When I got the new kittens this past December, I spent the first month researching cat health, including nutrition. SO much has changed since I last had cats 10 years back.

I am an executive in high tech marketing, and I tend to want to know everything there is to know about an important topic before I decide what approach to take. And since I know all about how "marketing" works, I want the scientific facts behind cat nutrition, not the stories in advertising or sponsored content.

I can tell you this: cats should rarely, if ever, eat dry food (aka "kibble."). And secondly, cats should not eat any grains or veggies, especially starchy ones.

Grains = wheat, rice, barley, etc
Starches = peas, carrots, potatoes, etc

These are commonly found in most commercial cat foods, as the manufacturers need a lower cost filler. Even the most expensive high end ones use fillers.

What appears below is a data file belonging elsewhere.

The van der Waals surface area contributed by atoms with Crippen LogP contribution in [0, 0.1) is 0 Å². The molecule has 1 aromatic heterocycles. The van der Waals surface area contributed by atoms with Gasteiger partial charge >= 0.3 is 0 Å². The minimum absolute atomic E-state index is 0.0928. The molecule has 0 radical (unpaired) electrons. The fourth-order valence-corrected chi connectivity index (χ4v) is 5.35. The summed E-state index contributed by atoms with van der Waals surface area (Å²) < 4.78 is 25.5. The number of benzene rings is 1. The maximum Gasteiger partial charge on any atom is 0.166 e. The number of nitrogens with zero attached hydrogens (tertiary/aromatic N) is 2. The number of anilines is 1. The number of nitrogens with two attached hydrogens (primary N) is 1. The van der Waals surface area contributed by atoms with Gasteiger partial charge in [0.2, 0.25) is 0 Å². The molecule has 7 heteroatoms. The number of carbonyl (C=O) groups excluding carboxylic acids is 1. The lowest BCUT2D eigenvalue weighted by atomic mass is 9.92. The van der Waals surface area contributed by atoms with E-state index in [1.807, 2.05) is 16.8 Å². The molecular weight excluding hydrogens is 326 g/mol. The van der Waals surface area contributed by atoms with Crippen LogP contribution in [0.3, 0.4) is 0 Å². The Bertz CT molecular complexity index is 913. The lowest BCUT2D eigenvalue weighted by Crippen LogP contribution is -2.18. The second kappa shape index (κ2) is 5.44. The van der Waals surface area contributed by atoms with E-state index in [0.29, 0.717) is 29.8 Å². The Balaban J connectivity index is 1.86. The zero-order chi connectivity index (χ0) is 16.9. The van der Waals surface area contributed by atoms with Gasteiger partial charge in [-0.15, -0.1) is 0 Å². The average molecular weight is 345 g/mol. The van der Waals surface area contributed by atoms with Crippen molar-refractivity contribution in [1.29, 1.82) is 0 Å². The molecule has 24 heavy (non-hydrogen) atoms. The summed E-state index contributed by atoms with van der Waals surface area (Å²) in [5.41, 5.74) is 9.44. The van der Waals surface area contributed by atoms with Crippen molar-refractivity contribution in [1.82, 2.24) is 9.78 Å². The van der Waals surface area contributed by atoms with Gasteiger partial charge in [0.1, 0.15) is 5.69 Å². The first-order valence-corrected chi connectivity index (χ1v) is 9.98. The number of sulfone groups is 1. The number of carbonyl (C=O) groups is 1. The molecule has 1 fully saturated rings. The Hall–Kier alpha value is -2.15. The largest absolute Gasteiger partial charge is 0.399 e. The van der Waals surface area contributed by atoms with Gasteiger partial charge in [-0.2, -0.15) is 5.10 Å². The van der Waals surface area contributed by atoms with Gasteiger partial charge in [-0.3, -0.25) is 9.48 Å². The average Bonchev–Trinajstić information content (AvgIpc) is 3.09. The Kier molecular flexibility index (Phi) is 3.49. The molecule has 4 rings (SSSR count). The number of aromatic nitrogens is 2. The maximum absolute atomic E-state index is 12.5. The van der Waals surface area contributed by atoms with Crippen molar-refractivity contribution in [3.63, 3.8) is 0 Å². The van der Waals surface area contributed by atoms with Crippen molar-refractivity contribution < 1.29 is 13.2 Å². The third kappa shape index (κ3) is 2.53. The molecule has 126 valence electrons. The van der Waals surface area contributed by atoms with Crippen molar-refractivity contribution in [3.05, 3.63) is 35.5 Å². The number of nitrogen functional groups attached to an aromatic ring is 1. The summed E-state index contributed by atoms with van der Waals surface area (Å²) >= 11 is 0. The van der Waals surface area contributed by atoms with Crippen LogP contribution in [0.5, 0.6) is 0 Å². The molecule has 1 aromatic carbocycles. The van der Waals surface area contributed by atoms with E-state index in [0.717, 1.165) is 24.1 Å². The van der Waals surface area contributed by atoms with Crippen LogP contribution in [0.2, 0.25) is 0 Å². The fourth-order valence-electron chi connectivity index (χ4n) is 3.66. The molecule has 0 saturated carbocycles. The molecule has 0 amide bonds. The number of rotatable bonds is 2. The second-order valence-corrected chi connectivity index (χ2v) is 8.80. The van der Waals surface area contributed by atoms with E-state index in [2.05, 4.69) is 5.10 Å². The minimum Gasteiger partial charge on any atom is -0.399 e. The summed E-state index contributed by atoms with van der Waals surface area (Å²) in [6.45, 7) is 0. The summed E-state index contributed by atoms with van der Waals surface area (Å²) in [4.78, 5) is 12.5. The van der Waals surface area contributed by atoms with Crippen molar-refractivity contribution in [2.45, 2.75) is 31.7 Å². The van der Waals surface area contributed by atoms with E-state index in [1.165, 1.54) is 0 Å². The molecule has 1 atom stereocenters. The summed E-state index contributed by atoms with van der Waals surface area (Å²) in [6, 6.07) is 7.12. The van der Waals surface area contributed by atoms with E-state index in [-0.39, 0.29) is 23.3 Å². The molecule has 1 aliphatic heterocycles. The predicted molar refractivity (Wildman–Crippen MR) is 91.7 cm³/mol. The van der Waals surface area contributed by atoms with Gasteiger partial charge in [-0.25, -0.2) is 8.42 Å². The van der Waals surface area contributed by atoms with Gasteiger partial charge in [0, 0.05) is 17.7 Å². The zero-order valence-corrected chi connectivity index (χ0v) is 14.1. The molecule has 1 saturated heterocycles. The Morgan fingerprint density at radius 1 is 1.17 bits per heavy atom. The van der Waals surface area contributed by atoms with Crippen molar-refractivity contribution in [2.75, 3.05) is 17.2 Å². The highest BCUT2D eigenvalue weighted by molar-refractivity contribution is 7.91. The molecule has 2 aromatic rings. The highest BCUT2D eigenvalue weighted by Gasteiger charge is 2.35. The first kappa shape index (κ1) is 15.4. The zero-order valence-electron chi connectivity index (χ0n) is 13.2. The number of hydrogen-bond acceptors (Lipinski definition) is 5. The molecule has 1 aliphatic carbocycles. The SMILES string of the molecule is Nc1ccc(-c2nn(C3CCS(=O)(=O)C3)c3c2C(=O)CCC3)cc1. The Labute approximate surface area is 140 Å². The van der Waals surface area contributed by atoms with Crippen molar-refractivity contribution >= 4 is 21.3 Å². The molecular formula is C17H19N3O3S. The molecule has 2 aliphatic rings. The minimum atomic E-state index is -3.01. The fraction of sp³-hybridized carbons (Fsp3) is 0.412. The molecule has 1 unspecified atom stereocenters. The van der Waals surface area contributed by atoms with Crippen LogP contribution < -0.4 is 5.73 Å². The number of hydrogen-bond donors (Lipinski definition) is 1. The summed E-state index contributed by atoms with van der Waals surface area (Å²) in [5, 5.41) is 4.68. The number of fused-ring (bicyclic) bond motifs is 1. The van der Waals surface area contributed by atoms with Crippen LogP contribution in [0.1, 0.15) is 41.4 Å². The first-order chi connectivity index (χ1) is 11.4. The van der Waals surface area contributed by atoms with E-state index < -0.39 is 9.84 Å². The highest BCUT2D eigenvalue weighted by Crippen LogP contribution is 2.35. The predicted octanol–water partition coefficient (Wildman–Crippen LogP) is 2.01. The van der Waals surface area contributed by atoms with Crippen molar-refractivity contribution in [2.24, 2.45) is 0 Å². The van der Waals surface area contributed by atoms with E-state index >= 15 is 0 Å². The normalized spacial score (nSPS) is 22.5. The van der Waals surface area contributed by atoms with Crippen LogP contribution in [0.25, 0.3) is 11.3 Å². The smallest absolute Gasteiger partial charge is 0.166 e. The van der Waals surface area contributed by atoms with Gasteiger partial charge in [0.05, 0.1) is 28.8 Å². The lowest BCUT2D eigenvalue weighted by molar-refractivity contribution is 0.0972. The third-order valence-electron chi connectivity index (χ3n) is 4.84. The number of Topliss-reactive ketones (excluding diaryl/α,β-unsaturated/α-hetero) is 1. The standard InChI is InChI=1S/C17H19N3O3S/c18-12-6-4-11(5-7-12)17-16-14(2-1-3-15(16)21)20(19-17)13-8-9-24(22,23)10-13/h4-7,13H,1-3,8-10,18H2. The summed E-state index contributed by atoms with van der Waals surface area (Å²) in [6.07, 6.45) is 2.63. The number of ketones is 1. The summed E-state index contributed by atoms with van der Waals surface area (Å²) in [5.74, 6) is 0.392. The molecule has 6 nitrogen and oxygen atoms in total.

By feeding kibble with grains and starches, Cat owners everywhere are unknowingly giving their cats the opposite of what they need, which can cause major health problems if not worse.

Of all the info I studied during my new kittens in the house research phase, the best overview on nutrition can be found here: www.catinfo.org

Its written by a very forward-thinking Doctor of Veterinarian Medicine (DVM), and I believe wholeheartedly she has hit it on the head. Not only did I read her evidence, I also rechecked it with a multitude of other experts.

I found it hard to believe at first, especially since I had just bought a bag of very expensive dry food and I really didn't want to spend the next 20 years opening cans or grinding up raw meat.

Bottom line: no dry food. No grains. Cats are carnivores.
I may start making raw food eventually, but haven't been able to get that going yet. In the meantime I use a canned "grain free" diet, which still isn't perfect but its the best available option I've been able to find.

Hope this helps.